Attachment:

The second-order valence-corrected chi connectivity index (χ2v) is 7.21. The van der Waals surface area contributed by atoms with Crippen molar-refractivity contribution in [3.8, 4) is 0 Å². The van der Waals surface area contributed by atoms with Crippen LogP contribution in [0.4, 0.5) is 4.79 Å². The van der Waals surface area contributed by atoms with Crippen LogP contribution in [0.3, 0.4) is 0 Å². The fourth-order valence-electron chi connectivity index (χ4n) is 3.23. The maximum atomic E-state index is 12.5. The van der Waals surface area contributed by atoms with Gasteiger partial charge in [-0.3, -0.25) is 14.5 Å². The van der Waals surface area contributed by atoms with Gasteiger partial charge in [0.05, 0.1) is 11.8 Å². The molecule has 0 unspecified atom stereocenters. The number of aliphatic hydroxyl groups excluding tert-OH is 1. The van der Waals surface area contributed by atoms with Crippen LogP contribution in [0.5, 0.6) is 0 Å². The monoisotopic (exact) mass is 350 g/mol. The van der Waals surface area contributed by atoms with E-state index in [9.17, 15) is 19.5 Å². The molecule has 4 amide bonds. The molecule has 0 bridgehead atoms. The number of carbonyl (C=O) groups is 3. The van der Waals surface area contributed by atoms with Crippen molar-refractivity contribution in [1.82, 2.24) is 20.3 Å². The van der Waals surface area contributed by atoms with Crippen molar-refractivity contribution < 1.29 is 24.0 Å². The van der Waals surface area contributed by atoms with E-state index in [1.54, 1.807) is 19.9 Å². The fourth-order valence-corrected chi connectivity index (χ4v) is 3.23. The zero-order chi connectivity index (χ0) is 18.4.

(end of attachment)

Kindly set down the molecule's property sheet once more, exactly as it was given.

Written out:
The second-order valence-corrected chi connectivity index (χ2v) is 7.21. The van der Waals surface area contributed by atoms with Crippen molar-refractivity contribution in [3.8, 4) is 0 Å². The van der Waals surface area contributed by atoms with Crippen LogP contribution in [0.4, 0.5) is 4.79 Å². The van der Waals surface area contributed by atoms with Crippen LogP contribution in [0.3, 0.4) is 0 Å². The fourth-order valence-electron chi connectivity index (χ4n) is 3.23. The maximum atomic E-state index is 12.5. The van der Waals surface area contributed by atoms with Gasteiger partial charge in [-0.3, -0.25) is 14.5 Å². The van der Waals surface area contributed by atoms with Gasteiger partial charge in [0.05, 0.1) is 11.8 Å². The molecule has 0 unspecified atom stereocenters. The number of aliphatic hydroxyl groups excluding tert-OH is 1. The van der Waals surface area contributed by atoms with Crippen LogP contribution in [0.5, 0.6) is 0 Å². The monoisotopic (exact) mass is 350 g/mol. The van der Waals surface area contributed by atoms with E-state index in [9.17, 15) is 19.5 Å². The molecule has 4 amide bonds. The molecule has 0 bridgehead atoms. The number of carbonyl (C=O) groups is 3. The van der Waals surface area contributed by atoms with Crippen molar-refractivity contribution in [1.82, 2.24) is 20.3 Å². The van der Waals surface area contributed by atoms with Crippen molar-refractivity contribution < 1.29 is 24.0 Å². The van der Waals surface area contributed by atoms with E-state index in [1.54, 1.807) is 19.9 Å². The fourth-order valence-corrected chi connectivity index (χ4v) is 3.23. The zero-order chi connectivity index (χ0) is 18.4.